Cutting it

September 14, 2012

The children are all deep into the new term now, and it’s as though the holidays never happened. I miss our long chats, lounging around the kitchen table, about life, the universe and everything. Although one conversation with my girls did disturb me deeply.

I had known, of course, that teenage girls separate themselves out into various factions at this age. I’m not sure if boys do it too, but if they do, I imagine the demarcations are a little more fluid – and a lot more sane. If you’ve no idea what I’m talking about, watch the first St Trinian’s film, which has a very useful guide to the tribes – Emos (the emotionally disturbed, or Goths as we used to call them), Geeks or Neeks (teccy, speccy) Sporty (speaks for itself), Sloaney (which in the film is just plain slutty) and so on. All well and good. But then, from something the girls said, it was clear that one of these groups had formed at Child Two’s school and the price of entry was self-harm.

That’s right, there is a little coterie of cutters. Cutting didn’t exist at all when I was at school, the most disturbed you could get was having an eating disorder. I’m not making light of that – people died, and still die, from anorexia and suffer long-term health problems after recovering from it, or from bulimia. But it seemed quite a solitary vice. There weren’t gangs of anorexics, all refusing school lunch at the same time. The people with real food issues were isolated, locked in their own grim, unwinnable battles with the mirror and the scales. But this outbreak of cutting seems dangerous for different reasons. People seem to cut themselves to gain relief from overwhelming feelings – presumably the pain makes everything else go away, at least for a while. That much I understand – sort of. But is it still cutting, really, if a whole group is doing it? It seems like mass hysteria of some sort. And of course these are all girls from fairly cushioned backgrounds. It should be just one of those silly things girls do, then grow out of. But it involves blood, and knives, and pain and nasty red marks. It just seems quite sinister.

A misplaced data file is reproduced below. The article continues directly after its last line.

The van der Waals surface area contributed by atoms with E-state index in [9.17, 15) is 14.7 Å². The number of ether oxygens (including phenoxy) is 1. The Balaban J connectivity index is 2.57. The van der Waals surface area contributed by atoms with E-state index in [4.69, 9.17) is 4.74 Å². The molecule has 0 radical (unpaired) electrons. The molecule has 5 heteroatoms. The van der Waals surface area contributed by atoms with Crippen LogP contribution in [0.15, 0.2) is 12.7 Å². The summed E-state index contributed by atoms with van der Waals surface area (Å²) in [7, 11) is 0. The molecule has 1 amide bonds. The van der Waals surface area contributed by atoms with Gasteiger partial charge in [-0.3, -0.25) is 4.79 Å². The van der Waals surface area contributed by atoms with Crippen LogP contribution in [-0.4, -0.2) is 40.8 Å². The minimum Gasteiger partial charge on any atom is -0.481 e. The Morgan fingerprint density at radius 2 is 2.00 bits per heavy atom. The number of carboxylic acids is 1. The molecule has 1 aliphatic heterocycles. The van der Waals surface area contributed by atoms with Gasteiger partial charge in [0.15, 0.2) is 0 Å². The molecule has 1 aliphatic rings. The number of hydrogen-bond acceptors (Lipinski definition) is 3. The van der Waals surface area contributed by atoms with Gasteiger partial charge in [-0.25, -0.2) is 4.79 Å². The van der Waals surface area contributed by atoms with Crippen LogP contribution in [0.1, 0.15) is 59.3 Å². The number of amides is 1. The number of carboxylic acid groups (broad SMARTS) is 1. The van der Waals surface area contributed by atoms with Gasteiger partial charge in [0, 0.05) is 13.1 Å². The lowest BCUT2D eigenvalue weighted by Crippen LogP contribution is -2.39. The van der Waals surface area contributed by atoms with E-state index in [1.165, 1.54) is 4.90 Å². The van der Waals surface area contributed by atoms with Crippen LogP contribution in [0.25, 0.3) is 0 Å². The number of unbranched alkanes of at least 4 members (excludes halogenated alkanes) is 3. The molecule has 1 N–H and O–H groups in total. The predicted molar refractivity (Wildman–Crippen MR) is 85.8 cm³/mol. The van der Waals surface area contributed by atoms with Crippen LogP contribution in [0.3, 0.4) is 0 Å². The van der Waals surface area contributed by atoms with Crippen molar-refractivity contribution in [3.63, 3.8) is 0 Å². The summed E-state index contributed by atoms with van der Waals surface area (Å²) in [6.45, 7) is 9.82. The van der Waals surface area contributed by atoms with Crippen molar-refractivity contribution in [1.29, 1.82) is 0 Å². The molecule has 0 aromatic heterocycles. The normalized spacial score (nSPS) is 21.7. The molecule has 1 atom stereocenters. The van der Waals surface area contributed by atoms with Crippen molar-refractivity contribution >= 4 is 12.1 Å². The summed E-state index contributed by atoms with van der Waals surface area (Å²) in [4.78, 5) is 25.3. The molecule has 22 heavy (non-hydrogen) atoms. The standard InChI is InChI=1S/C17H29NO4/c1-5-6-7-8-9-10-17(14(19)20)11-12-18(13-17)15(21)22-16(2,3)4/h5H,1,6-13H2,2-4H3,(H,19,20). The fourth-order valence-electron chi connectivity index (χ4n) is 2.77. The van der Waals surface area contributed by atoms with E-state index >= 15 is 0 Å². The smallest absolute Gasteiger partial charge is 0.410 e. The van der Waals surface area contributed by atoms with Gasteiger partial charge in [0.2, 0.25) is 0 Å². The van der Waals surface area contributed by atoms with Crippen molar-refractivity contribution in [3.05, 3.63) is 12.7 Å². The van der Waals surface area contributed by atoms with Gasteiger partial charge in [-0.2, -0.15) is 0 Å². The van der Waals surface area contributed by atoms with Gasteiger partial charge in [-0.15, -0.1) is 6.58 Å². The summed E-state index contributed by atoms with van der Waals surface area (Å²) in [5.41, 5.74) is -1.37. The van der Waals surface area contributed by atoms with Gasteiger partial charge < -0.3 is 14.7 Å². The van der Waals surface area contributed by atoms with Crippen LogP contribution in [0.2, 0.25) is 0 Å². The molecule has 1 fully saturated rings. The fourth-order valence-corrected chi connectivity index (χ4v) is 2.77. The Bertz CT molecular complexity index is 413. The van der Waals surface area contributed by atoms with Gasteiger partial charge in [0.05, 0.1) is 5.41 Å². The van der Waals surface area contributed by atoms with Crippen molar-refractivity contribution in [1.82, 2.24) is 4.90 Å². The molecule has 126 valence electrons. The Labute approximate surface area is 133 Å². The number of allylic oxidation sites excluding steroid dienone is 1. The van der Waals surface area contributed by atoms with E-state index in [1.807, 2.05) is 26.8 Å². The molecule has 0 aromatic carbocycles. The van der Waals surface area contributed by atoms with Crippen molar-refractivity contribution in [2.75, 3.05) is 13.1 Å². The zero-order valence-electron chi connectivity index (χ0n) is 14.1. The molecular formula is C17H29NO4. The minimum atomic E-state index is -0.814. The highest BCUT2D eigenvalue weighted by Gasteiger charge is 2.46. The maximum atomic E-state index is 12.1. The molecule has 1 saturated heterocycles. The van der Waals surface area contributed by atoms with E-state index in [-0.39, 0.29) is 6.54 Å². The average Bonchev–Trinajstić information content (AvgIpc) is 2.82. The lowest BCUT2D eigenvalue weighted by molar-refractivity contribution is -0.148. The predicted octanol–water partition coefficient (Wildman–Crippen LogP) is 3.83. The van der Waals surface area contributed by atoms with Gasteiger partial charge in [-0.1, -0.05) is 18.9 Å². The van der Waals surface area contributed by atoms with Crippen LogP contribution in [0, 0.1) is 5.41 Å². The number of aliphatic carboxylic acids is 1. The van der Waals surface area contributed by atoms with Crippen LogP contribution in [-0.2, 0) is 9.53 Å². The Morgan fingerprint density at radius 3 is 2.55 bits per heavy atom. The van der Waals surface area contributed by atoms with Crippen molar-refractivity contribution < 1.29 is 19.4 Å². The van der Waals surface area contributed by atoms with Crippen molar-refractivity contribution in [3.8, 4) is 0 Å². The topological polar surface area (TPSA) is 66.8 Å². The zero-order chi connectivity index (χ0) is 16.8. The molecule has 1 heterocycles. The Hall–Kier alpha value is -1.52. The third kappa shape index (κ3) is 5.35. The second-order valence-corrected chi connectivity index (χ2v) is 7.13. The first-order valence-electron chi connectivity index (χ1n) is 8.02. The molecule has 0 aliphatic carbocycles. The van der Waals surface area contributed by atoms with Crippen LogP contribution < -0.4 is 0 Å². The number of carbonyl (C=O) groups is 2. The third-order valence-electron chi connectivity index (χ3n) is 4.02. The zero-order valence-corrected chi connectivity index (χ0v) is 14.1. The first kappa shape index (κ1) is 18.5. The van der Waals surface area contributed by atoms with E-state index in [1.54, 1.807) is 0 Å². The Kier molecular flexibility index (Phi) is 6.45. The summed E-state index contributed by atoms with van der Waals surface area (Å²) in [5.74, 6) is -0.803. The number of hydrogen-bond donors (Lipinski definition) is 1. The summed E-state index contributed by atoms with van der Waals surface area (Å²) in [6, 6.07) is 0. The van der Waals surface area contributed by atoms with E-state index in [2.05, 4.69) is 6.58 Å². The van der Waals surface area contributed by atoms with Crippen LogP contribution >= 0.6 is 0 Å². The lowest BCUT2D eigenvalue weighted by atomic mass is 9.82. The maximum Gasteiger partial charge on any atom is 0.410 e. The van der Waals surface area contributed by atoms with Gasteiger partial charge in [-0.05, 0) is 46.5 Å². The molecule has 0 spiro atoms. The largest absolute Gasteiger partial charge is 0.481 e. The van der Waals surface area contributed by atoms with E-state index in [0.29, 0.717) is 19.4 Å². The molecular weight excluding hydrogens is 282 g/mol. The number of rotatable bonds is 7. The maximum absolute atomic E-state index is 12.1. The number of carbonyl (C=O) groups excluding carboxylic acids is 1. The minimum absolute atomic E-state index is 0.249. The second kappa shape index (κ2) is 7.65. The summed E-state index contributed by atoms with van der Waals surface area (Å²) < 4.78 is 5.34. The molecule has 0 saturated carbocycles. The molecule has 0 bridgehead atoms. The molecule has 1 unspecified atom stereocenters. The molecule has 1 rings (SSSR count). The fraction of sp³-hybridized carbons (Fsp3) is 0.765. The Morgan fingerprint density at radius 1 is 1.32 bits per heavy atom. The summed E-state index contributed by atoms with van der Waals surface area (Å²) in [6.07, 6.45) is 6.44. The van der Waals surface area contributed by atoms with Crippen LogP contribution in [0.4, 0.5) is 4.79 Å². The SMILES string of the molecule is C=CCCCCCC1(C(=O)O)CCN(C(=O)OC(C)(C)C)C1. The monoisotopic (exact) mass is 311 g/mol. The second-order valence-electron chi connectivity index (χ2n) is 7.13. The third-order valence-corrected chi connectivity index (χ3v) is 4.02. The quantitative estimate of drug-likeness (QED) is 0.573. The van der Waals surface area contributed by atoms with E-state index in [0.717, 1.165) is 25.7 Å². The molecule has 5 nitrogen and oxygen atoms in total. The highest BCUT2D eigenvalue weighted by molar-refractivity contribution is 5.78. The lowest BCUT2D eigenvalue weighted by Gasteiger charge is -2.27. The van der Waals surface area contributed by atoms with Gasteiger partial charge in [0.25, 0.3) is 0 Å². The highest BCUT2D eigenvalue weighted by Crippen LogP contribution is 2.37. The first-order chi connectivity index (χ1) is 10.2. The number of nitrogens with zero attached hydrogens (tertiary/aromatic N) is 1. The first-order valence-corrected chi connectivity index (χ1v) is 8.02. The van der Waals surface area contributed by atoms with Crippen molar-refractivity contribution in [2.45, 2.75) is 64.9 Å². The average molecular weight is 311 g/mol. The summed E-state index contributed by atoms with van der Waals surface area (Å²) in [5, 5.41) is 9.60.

I wonder if they realise they could be left with permanent scars, which are bound to cause future employers, friends and lovers to raise eyebrows? Or these girls could contract horrible skin infections ….. or even cut too deeply one day. I also wonder if the school even knows this is going on. Either cutting is catching, or girls today aren’t spending enough time pointlessly running around hockey pitches. As I remember, the cold, the boredom and the exhaustion were all powerful antidotes to existential angst.



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  • Addy September 15, 2012 at 5:51 pm

    I never used to hear of it when I was at school but have become aware of at least two cases recently (children of two different friends).It makes me wonder just how many more there are out there. The permanent scarring is horrendous and it means the “victims” are forced to cover it up with long sleeves even in the hottest of climates, to avoid others seeing it or asking questions.